What Mr Xiaochuan proposes is a floating mean of a currency – that instead of being affected by the travails of the US economy, that China and other countries should volunteer to be affected by a medley of economic consequences flowing from the Eurozone economies, the USA and Japan and to a minor extent the UK.
The British Gazette would respectfully suggest to Mr. Xiaochuan that what he proposes is to exchange one mess of pottage for another mess of pottage.
This is hardly what one could call progress. Such a proposal would of course delight such as Mr Ed Balls as it would give him, or Mrs Balls, the future potential of attending meetings in foreign locations such as Washington, DC or Peking, with all the panoply such entails.
The British Gazette has a far more effective solution. One that is independent of international institutions and quangos. One that is free standing and completely market based: GOLD.
We suggest that a special meeting of the United Nations General Assembly be called to set up the United Nation’s own currency and that this currency be the Guinea. In fact we suggest that the offices could be located in the Republic of Guinea in that country’s capital, Conakry. What would be required of all UN member states, including of course the UK, would be that the Guinea would have to possess the status of LEGAL TENDER. As such no sales taxes (such as VAT) could be applied to gold held in this way. Also that there could be no exchange controls imposed on the currency – although of course financial institutions should be able to charge a conversion fee to convert the Guinea into another currency. We suggest that the Guinea could be minted in the following: a Guinea of one Troy ounce – in effect a Krugerrand. We suggest that on one side of the coin there be the UN symbol (below)and on the other side the Arabic numeral “1” and the word, “Guinea.” We suggest that smaller coins such as a “Half Guinea” and a “Quarter Guinea” be introduced being half and a quarter Troy ounce respectively.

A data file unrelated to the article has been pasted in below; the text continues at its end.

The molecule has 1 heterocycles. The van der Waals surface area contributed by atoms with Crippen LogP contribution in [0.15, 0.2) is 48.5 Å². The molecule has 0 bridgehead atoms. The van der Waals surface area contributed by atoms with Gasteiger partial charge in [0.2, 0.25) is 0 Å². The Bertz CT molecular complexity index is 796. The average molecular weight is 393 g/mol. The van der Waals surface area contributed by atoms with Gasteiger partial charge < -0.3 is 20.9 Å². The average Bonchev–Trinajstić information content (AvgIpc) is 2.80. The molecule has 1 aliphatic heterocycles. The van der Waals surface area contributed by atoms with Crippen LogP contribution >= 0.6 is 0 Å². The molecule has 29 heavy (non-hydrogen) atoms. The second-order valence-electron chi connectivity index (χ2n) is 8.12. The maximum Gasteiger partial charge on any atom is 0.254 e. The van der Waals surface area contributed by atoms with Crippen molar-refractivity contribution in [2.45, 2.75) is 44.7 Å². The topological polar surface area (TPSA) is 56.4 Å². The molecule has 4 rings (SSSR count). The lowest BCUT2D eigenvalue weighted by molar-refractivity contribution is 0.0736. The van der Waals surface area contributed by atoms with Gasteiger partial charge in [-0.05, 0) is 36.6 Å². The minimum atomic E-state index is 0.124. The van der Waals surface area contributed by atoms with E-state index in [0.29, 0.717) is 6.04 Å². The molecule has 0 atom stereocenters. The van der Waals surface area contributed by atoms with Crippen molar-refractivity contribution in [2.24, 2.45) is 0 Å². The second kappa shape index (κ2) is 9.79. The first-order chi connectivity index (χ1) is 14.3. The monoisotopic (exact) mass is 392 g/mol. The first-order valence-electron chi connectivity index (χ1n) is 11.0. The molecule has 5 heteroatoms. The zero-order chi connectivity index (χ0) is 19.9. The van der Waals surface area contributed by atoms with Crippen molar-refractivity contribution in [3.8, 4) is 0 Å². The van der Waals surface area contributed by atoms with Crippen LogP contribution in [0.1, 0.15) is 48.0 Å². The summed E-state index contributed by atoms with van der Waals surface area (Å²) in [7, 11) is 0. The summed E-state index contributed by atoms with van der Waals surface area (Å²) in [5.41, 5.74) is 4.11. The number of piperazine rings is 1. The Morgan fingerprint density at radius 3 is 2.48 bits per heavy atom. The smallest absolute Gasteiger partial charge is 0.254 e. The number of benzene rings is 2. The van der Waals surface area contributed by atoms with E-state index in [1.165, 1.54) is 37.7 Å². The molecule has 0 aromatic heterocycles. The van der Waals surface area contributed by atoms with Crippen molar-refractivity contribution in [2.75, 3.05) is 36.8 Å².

It would not be necessary to have the gold coins minted in the Republic of Guinea. What we envisage is this: the overall regulation of the currency would be under the general supervision of the United Nation’s office in Conakry. This regulation would in effect be limited to the issuing of permits to mint the gold coins. Any bona fide mint anywhere in the world could apply for a license for a particular number and type of (whole/half/quarter) guinea coin. These coins of course could be minted to the order of financial institutions, corporations or even private individuals. The regulations governing the coins would relate to the fineness (purity) of the gold and to the size, weight and design of the coins.
We anticipate that large numbers of unconvertible Kugerands and their derivatives would be smelted down and re-minted as convertible guineas.
We would anticipate that the new international currency could have two languages governing the correspondence between such mints and the UN office in Conakry; English and French. English as it is the international language of finance and commerce and French as the Republic of Guinea is a Francophone country and that French has traditionally been the language of diplomacy – due of course to the large number of defeats the French have suffered at the hands of the British!
What this would mean of course would be that the Gold Standard would be re-introduced but in an international form. It would mean that financial institutions and countries who wish to hold reserves in this new currency would hold gold. It would also mean that such countries and institutions could issue interest paying bonds as long as they had these bonds backed by gold.
A new Gold Standard with gold reintroduced as a convertible hard currency (as opposed to the contrived fiction of the IMF’s SDR) would be entirely free of government policies and be subject to market forces. Such a move is likely to have the following impact upon the gold price: It will give it a (modest?) boost. More importantly, it will likely protect the current high gold price from severe downward fluctuations and would cause the gold price to fluctuate less and become a beacon of stability as investors would know that the Guinea was THE rock solid reserve currency.
Of course, the UK’s position is not helped by that idiot Gordon Brown selling off half this nation’s gold at rock bottom prices!